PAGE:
Steve Siegel covered this concert extensively in the Morning Call, with a preview, a local color piece, and, finally, a glowing review.  We are most grateful for his enthusiastic previews and his insightful and fair reviews. Arts coverage in markets the size of the Lehigh Valley are often a luxury, and we’re so lucky to have Steve cover us.


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Bach at Noon, February 14th: The True Story of Cinderella


One of the great pleasures of this past summer was the opportunity to sing Warren Martin’s The True Story of Cinderella, at both our July Bach at Noon, and at the Hermann Wiemer Vineyards, in the Finger Lakes region of Upstate NY, in early August (the cast is pictured above among Wiemer’s riesling vines).  We’re going to be repeating the work in a special Valentine’s Day performance, this coming Tuesday, February 14th, at the Central Moravian Church in Bethlehem.  Please plan to arrive around 11:30 – seats will go fast!

Warren Martin thought of himself as a jack of all musical trades, and spent most of his professional life at Westminster Choir College, in Princeton, NJ, an institution he entered as an undergraduate at the age of 15.  He served several roles, there, including the head of the Graduate School, conductor, composer, singer, coach, and master pedagogue.  One year, for the College’s May Day celebration, he presented his comic oratorio, The True Story of Cinderella, to a somewhat astonished campus community.  His prodigious skills were well-known, however, there sheer pleasure and fun of Cinderella were unexpected from one of Westminster’s most frighteningly-talented musical savants.  With music in a broad range of operatic and musical theater styles, and a pun-y, delightful text that he wrote himself, performances of Cinderella are a time-honored tradition on the Westminster  campus, and alumni of the school have spread the gospel of this work throughout the country.  Our conductor, Greg Funfgeld, studied with Professor Martin, and is an eloquent advocate for this music (he will also serve as narrator for the performance).

Martin’s range of influences for the piece seems to extend from Baroque contrapuntalists (counterpoint is utilized in a trio during which Cinderella’s wicked step-siblings and step mother are preparing themselves for a ball) to Puccini, from early Disney composers to an uncanny prediction of some of Andrew Lloyd Webbers best melodies (the central love aria of the work sounds eerily like “The Music of the Night,” from Phantom – Warren was there first, though, this work dates from 1955).  The text is full of whimsy, puns, and much wordplay, and the vocal demands on the singers are quite formidable (except for the part I will be singing as the Royal Herald, a recurring joke peppered throughout the composition).  Perhaps the most challenging part of the whole enterprise, though, is the piano part, which requires a virtuoso player.  I have to say, over the years, I’ve seen many a pianist bang his or her way through, with varying degrees of success.  In our case, Tom Goeman has learned every note, extremely carefully, and meets all of the work’s considerable demands with panache and elegance, and just the right amount of wit.  One of the chief delights of these performances has been hearing my colleagues in the choir step out as soloists in genres far away from our usual baroque choral discipline.  You will hear heroic tenoring, beautiful bel canto, bossa nova, some rootin’, tootin’ duetting, and more.  We had such a hoot putting it together in some rollicking evening sessions at the Bachhaus over the summer, and are delighted to be bringing it back to life one more time!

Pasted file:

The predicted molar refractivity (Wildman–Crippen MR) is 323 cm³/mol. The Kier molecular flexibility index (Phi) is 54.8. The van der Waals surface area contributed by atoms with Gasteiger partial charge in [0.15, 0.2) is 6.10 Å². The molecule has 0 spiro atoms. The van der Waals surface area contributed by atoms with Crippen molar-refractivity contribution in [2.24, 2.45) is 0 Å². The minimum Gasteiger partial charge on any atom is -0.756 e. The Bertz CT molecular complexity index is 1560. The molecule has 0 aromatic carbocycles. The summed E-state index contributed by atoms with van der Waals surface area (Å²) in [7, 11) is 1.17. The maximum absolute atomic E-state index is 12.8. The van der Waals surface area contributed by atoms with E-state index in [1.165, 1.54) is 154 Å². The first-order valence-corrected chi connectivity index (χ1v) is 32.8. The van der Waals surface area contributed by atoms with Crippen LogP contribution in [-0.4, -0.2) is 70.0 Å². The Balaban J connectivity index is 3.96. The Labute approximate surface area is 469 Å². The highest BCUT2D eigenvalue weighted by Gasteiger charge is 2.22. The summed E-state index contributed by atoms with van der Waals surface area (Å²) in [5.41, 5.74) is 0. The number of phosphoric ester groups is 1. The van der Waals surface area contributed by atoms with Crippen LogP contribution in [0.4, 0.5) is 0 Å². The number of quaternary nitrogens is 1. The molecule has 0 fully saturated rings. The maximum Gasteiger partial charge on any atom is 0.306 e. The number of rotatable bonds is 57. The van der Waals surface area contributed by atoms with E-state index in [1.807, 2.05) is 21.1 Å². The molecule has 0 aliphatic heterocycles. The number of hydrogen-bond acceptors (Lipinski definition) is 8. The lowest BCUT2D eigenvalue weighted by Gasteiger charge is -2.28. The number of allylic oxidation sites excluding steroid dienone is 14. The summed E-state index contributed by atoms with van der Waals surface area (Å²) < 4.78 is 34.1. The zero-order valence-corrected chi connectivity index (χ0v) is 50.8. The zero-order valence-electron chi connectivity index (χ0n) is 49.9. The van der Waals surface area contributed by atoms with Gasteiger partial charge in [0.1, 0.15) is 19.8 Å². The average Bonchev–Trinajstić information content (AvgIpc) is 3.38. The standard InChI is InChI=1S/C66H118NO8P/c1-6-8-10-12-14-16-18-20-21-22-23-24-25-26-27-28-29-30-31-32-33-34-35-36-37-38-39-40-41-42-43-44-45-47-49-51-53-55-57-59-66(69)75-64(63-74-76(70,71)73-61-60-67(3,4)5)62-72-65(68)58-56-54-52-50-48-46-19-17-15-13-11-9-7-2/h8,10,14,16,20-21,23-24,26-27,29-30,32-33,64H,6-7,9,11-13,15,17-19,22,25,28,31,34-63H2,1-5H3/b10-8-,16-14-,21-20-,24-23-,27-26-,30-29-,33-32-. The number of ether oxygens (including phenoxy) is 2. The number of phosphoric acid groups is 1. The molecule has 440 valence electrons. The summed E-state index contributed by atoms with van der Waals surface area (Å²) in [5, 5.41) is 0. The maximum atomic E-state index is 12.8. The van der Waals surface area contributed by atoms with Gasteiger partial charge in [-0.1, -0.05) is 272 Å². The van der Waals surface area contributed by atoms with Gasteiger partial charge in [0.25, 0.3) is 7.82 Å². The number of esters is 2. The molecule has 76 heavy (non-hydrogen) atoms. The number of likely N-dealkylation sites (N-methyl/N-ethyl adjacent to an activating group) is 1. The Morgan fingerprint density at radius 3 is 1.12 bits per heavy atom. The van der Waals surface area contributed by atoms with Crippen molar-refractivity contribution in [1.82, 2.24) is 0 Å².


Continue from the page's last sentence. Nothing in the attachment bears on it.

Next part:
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What’s the Deal with These Moments of Ahhhh?


A couple  years ago, in the lead up to Christmas, it seemed almost every day that I would see a posts on Facebook, shared by many friends, that would begin something like this:

Five bearded men with varying levels of hair product (and a stetson!) begin singing in the special acoustics of an empty church, and what follows will blow your mind/bring you to tears/change your life forever!

The churl in me always wanted to comment, “They’re lip-synching (not well), it was clearly recorded in a studio. Also, there is more repertoire out there than Mary, Did you know, and Leonard Cohen’s masterwork, Hallelujah,” but such protestations were likely only to secure further social isolation.

When our fabulous new Marketing Director, the brilliant Renée James, and I met this summer to brainstorm some new initiatives, she suggested the possibility of offering something lovely on a weekly basis, without any purpose besides perhaps galvanizing community among our Facebook followers, something that would be a nice release, a kind of, as she put it, “Moment of Ahhhh.”  I’m all for this – I will often share such videos on my own Facebook page (they garner significantly fewer likes than the bearded and stetsoned gentlemen singing Mary, did you know…), and I thought that maybe the Bach audience might be more receptive to such sharing (and you have – I don’t have the stats on this week’s share, Schütz’s stunning Selig sind die Toten, a precursor to the Brahms Requiem, only a few centuries earlier, but previous weeks have had close to 200 link clicks).